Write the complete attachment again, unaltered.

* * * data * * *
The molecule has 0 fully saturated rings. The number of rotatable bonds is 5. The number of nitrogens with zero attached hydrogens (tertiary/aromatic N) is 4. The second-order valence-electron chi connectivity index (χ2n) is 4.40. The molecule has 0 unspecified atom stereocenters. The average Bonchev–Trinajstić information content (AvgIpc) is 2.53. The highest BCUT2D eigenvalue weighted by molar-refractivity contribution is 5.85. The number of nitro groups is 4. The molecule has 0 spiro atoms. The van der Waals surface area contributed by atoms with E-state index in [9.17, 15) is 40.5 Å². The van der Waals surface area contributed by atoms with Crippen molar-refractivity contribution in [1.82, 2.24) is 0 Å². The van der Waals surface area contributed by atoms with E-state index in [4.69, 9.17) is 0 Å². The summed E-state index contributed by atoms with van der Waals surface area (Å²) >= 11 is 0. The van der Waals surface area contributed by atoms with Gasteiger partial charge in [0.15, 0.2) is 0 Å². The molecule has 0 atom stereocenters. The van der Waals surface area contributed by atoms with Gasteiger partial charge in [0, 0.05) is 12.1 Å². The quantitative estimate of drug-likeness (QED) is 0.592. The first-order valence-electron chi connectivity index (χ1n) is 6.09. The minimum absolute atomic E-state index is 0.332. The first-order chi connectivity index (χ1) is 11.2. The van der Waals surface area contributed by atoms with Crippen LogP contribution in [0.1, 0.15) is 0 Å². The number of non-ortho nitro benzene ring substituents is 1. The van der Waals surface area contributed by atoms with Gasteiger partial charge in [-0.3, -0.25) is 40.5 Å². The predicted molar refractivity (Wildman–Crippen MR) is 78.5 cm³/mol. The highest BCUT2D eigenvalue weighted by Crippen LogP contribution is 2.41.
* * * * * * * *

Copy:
The molecule has 0 fully saturated rings. The number of rotatable bonds is 5. The number of nitrogens with zero attached hydrogens (tertiary/aromatic N) is 4. The second-order valence-electron chi connectivity index (χ2n) is 4.40. The molecule has 0 unspecified atom stereocenters. The average Bonchev–Trinajstić information content (AvgIpc) is 2.53. The highest BCUT2D eigenvalue weighted by molar-refractivity contribution is 5.85. The number of nitro groups is 4. The molecule has 0 spiro atoms. The van der Waals surface area contributed by atoms with E-state index in [9.17, 15) is 40.5 Å². The van der Waals surface area contributed by atoms with Crippen molar-refractivity contribution in [1.82, 2.24) is 0 Å². The van der Waals surface area contributed by atoms with E-state index in [4.69, 9.17) is 0 Å². The summed E-state index contributed by atoms with van der Waals surface area (Å²) >= 11 is 0. The van der Waals surface area contributed by atoms with Gasteiger partial charge in [0.15, 0.2) is 0 Å². The molecule has 0 atom stereocenters. The van der Waals surface area contributed by atoms with Gasteiger partial charge in [0, 0.05) is 12.1 Å². The quantitative estimate of drug-likeness (QED) is 0.592. The first-order valence-electron chi connectivity index (χ1n) is 6.09. The minimum absolute atomic E-state index is 0.332. The first-order chi connectivity index (χ1) is 11.2. The van der Waals surface area contributed by atoms with Crippen LogP contribution in [0.1, 0.15) is 0 Å². The number of non-ortho nitro benzene ring substituents is 1. The van der Waals surface area contributed by atoms with Gasteiger partial charge in [-0.3, -0.25) is 40.5 Å². The predicted molar refractivity (Wildman–Crippen MR) is 78.5 cm³/mol. The highest BCUT2D eigenvalue weighted by Crippen LogP contribution is 2.41.